18 Change Your Mind (2010)

Co-written by Kylie and the Scissor Sisters, Change Your Mind was recorded during the Aphrodite sessions, but wasn’t included on the final tracklisting because… well that’s not entirely a hard one to fathom, frankly. Basically its use of deadmau5’s instrumental Brazil (2nd Edit) was thwarted by the same sample being utilised in Alexis Jordan’s imperial banger Happiness, and so unfortunately it was abandoned after several tables were metaphorically thrown about in anger. It’s an absolute tragedy, really.

17 If You Don’t Love Me (1994)

Another gem from 1994’s Confide In Me single (CD 2), If You Don’t Love Me was originally a Paddy McAloon song released by Prefab Sprout in 1992 as a new track added to their A Life Of Surprises hits compilation, hitting UK No.33. Kylie’s version saw the arrangement stripped back to a piano and indicative of the whole Deconstruction era where she was up for anything as long as it wasn’t PWL, leading to numerous contributions and rumours of songs written for her by the likes of The Auteurs, Primal Scream and Prince.

16 Love Is The Drug (2007)

Established 1967 was a 2007 compilation celebrating 40 years of Radio 1, with contemporary acts covering a hit from each year. The album was a bit of a minefield – no one needs Stereophonics covering You Sexy Thing, Natasha Bedingfield doing Ray Of Light or Kasabian’s Too Much Too Young – but there were little gems like Franz Ferdinand (with Girls Aloud) giving Bowie’s Sound & Vision a going over, Lily Allen’s Don’t Get Me Wrong, Amy Winehouse’s Cupid, as well as Kylie faithfully romping through Roxy Music’s Love Is The Drug.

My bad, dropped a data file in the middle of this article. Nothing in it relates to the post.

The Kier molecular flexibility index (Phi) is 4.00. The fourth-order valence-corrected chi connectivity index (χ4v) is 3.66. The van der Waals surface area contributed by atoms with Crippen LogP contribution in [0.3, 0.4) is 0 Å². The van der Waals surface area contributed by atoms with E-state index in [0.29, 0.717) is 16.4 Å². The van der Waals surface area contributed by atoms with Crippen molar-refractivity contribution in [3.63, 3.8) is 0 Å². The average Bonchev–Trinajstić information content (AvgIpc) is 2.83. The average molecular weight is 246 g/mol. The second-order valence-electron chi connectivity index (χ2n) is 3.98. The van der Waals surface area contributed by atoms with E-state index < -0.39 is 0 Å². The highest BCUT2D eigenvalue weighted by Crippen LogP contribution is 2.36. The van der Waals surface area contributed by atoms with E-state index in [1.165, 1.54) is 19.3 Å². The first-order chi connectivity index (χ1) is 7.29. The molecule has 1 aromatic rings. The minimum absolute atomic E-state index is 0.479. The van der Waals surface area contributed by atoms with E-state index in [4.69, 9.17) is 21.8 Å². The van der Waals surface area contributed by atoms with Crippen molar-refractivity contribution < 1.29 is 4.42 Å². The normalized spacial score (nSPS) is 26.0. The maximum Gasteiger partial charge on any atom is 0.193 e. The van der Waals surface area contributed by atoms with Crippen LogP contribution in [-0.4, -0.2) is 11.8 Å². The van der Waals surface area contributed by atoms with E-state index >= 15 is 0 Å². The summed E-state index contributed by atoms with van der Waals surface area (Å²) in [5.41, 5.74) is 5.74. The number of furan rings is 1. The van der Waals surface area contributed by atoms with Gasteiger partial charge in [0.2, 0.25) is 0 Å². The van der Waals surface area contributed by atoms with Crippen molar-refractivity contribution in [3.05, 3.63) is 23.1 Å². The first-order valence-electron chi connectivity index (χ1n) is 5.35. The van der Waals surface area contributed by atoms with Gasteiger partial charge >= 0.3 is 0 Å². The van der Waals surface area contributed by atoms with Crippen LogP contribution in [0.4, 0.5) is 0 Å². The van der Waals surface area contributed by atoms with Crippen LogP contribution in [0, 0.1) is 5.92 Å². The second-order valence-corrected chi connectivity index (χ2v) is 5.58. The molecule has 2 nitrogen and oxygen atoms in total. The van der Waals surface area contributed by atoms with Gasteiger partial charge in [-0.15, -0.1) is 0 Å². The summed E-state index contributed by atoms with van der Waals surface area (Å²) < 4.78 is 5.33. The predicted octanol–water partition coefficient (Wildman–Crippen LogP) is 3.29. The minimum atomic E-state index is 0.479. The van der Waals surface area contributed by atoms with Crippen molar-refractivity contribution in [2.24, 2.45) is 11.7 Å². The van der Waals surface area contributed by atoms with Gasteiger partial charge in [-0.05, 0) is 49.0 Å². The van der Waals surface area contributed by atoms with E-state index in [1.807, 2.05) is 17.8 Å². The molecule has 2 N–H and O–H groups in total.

15 Made Of Glass (2005)

Written in 2004 by Kylie with Xenomania during sessions for Ultimate Kylie, Made Of Glass was a B-side/extra track to the single release of Giving You Up. This shows that the idea of a full XenoMinogue album would be quite tantalising, especially with what heights were achieved with their ensuing work with Girls Aloud. Made Of Glass was also recorded by S Club’s Rachel Stevens, also with Xenomania (trust us, there’s a whole album of incredible offcuts and unreleased gems that Xenomania made with Ms Stevens as it is) but was never released.

14 Magnetic Electric (2007)

A real ‘nearly’ track, the disco sex robot glory Magnetic Electric was recorded during the sessions for 2007’s X album. Released into that curious digital limbo as an iTunes bonus track on X – but currently not on streaming, so maybe we should get the police involved – Magnetic Electric was the opening track on Kylie’s Anti Tour, so there’s clearly the love for it. If there’s some kind of petition going around for Kylie to give some of her bonus tracks and extras a bit of love, then this is reason enough for you to sign it.